Nando’s is famous for its ‘peri-peri’ sauce, a version of the piri-piri marinade used on chicken in Portuguese restaurants worldwide. Nando’s origins, however, are South African.

In 1987, entrepreneur Robert Brozin and his friend Fernando Duarte popped into Chickenland, a Portuguese takeaway in Johannesburg. They thought the chicken was the best they had ever tasted and bought the restaurant for £25,000, renaming it Nando’s, after Fernando, a Portuguese national. They then launched it as a chain and it now has close to 1,000 outlets in 30 countries. 

Nando’s UK is part of an international, privately run business parented by a company called Yellowwoods. It is owned by a South African family, the Enthovens, who made their fortune in insurance, and were early investors in South Africa.

They opened the first two British branches in London in 1992 and within ten years had 29 outlets.
But in the past decade, expansion has been rapid. In 2012 Nando’s registered a profit of £14.7 million, generated on sales of £419.5 million — a 26 per cent increase over the year. One key to that success has been keeping the cost of the food in line with its customer’s pockets. 

This includes buying the type of chicken it does — not that customers would get any real understanding of that from the information supplied by Nando’s.

On its website it states: ‘As a chicken restaurant group, we are committed to very high standards for our chickens. The quality of our core product is of the utmost importance to us and we believe that quality product and clear consciences can only be achieved if the welfare and health of the chickens are a priority for our business.’

On its menus it says the chickens are raised to standards set by the Red Tractor farm assurance scheme in ‘well-ventilated barns with constant access to food and water’.

Elsewhere, it adds: ‘We are committed to the highest standards and therefore the quality, welfare and health of our chicken is a priority.’

But critics argue that using chickens raised to Red Tractor standards simply does not equate to ‘highest standards’. 

They say Red Tractor, Britain’s most widely used food assurance label, does little more than meet minimum legal requirements. (A spokesman for Red Tractor insisted that it ‘includes standards that are not only above EU legislation but also above UK legal standards’).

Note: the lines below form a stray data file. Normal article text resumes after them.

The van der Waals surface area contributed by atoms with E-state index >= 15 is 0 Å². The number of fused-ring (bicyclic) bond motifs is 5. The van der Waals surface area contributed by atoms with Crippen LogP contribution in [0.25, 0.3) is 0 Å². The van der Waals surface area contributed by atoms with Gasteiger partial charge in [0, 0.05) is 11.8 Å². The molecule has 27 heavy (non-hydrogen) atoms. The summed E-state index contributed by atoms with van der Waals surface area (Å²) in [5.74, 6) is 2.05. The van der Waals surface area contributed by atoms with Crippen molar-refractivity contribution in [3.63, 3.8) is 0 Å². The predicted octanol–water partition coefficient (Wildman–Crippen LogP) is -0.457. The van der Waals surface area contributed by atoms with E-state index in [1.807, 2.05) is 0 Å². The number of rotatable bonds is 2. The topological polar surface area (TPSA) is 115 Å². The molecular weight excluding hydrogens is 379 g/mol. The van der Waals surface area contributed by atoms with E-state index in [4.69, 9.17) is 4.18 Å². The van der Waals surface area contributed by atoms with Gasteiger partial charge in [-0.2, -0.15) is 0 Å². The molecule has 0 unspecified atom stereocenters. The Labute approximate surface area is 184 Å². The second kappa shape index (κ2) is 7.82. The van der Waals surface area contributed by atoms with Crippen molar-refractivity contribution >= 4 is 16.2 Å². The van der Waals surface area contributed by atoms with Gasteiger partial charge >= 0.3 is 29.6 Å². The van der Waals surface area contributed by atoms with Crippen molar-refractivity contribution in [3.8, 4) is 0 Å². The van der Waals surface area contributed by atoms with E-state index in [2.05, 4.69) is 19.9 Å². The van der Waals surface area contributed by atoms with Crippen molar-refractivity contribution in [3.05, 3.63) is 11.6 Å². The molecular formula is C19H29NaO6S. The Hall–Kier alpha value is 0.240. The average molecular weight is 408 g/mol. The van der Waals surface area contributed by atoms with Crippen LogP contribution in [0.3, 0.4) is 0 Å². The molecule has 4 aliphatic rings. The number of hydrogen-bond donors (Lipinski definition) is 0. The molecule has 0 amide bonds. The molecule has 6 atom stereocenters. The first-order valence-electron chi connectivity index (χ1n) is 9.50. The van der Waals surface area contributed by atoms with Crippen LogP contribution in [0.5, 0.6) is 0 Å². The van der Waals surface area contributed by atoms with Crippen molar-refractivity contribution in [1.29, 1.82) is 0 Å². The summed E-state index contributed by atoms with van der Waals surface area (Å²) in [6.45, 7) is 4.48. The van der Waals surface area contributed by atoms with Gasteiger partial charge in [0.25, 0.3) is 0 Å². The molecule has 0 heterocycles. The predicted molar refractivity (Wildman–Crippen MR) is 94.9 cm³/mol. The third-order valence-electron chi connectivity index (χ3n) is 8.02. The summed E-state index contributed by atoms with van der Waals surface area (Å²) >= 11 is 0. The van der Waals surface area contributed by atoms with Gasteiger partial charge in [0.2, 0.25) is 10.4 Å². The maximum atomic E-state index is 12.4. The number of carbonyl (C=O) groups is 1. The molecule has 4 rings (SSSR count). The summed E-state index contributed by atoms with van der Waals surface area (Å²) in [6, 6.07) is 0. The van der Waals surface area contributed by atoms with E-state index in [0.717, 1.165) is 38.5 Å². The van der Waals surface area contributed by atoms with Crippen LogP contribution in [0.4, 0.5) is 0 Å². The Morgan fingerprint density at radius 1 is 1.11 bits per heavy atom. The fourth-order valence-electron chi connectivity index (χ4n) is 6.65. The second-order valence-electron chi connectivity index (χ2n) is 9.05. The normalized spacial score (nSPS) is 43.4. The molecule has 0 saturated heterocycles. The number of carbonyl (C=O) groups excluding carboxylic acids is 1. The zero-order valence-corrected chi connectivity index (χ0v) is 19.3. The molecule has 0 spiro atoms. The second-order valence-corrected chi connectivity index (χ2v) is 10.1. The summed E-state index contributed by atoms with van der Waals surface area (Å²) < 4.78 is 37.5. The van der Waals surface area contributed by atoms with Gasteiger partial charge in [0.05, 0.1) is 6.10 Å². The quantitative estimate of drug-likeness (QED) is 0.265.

The RSPCA, which runs its own assurance scheme known as Freedom Foods, believes that there are numerous welfare issues associated with chickens reared in this way.

These include rapid growth rates that can lead to up to one third of meat chickens being unable to walk properly. And the ‘barns’ are huge sheds in which up to 50,000 birds will be kept.

On its website, Nando’s claims that it is ‘actively looking at RSPCA Freedom Foods and Free Range chicken’.  But it adds that they ‘also need to consider the price our customers are willing to pay’.
Dr Marc Cooper, a senior scientific manager with the RSPCA, says customers are becoming increasingly demanding about the sourcing of the food they eat in restaurants. 

‘Supporting higher welfare adds value to a food business and, most importantly, it improves the lives of animals reared for meat,’ he says.
Back to Nando’s, a spokesman says that while they do adhere to Red Tractor standards, the majority of their chickens are raised in environments enriched in ways ‘above and beyond’ that standard. ‘As a result, we’re confident that they are reared responsibly and with care, in a way that our loyal customers would expect from us.’

He added that the company had recently reviewed its supply chain but did not believe there are enough suitable chickens in the UK at a higher welfare standard to meet its demands. ‘We’re constantly monitoring the industry and should the situation change, then we would of course fully explore other viable options.’
Faccenda also defended its practices: ‘We place great emphasis on operating a sustainable, ethical agricultural supply chain and accordingly take our responsibilities for bird welfare extremely seriously.
‘Red Tractor is a robust traceable scheme, which we fully support, delivering globally recognised standards which are above both EU legislation and UK legal requirements. We therefore fully support the comments on the Nando’s website concerning the welfare of birds supplied to their restaurants. 

‘Faccenda employs almost 3,000 people and has had a significant presence in the Brackley area for over 50 years. We will continue to respond proactively to any concerns raised as part of our enduring commitment to the communities in which we operate.’

Given the success story that is Nando’s, it seems unlikely that change will happen any time soon.
Instead, the Faccenda factory and other giant poultry producers will continue working around the clock to supply the 25 million birds Nando’s will get through this year. 

Bad news for the chickens, animal welfare campaigners will doubtless argue, and bad news for those who live downwind of the factories where their brief lives come to an end.